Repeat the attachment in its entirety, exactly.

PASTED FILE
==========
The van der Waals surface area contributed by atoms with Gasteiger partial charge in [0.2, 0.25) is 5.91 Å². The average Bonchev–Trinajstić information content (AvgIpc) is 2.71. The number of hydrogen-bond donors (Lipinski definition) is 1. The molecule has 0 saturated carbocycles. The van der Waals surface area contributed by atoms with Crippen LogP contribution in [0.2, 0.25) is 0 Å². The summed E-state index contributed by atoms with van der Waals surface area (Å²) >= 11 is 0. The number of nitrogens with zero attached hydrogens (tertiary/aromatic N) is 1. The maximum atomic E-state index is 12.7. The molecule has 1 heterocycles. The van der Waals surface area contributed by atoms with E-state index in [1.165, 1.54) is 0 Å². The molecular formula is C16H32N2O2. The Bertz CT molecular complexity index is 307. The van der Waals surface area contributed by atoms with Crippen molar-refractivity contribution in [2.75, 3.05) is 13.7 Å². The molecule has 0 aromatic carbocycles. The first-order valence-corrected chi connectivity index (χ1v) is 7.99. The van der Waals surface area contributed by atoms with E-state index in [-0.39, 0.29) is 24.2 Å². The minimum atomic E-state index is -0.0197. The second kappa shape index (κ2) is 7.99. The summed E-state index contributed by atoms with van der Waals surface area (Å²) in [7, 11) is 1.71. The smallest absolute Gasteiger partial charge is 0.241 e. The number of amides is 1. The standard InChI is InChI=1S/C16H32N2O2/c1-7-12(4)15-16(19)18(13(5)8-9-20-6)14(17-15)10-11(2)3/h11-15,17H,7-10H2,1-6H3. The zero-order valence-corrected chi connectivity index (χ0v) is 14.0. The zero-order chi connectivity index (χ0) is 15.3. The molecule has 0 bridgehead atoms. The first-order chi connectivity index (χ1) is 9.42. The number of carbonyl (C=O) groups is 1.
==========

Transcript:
The van der Waals surface area contributed by atoms with Gasteiger partial charge in [0.2, 0.25) is 5.91 Å². The average Bonchev–Trinajstić information content (AvgIpc) is 2.71. The number of hydrogen-bond donors (Lipinski definition) is 1. The molecule has 0 saturated carbocycles. The van der Waals surface area contributed by atoms with Crippen LogP contribution in [0.2, 0.25) is 0 Å². The summed E-state index contributed by atoms with van der Waals surface area (Å²) >= 11 is 0. The number of nitrogens with zero attached hydrogens (tertiary/aromatic N) is 1. The maximum atomic E-state index is 12.7. The molecule has 1 heterocycles. The van der Waals surface area contributed by atoms with E-state index in [1.165, 1.54) is 0 Å². The molecular formula is C16H32N2O2. The Bertz CT molecular complexity index is 307. The van der Waals surface area contributed by atoms with Crippen molar-refractivity contribution in [2.75, 3.05) is 13.7 Å². The molecule has 0 aromatic carbocycles. The first-order valence-corrected chi connectivity index (χ1v) is 7.99. The van der Waals surface area contributed by atoms with E-state index in [-0.39, 0.29) is 24.2 Å². The minimum atomic E-state index is -0.0197. The second kappa shape index (κ2) is 7.99. The summed E-state index contributed by atoms with van der Waals surface area (Å²) in [7, 11) is 1.71. The smallest absolute Gasteiger partial charge is 0.241 e. The number of amides is 1. The standard InChI is InChI=1S/C16H32N2O2/c1-7-12(4)15-16(19)18(13(5)8-9-20-6)14(17-15)10-11(2)3/h11-15,17H,7-10H2,1-6H3. The zero-order valence-corrected chi connectivity index (χ0v) is 14.0. The zero-order chi connectivity index (χ0) is 15.3. The molecule has 0 bridgehead atoms. The first-order chi connectivity index (χ1) is 9.42. The number of carbonyl (C=O) groups is 1.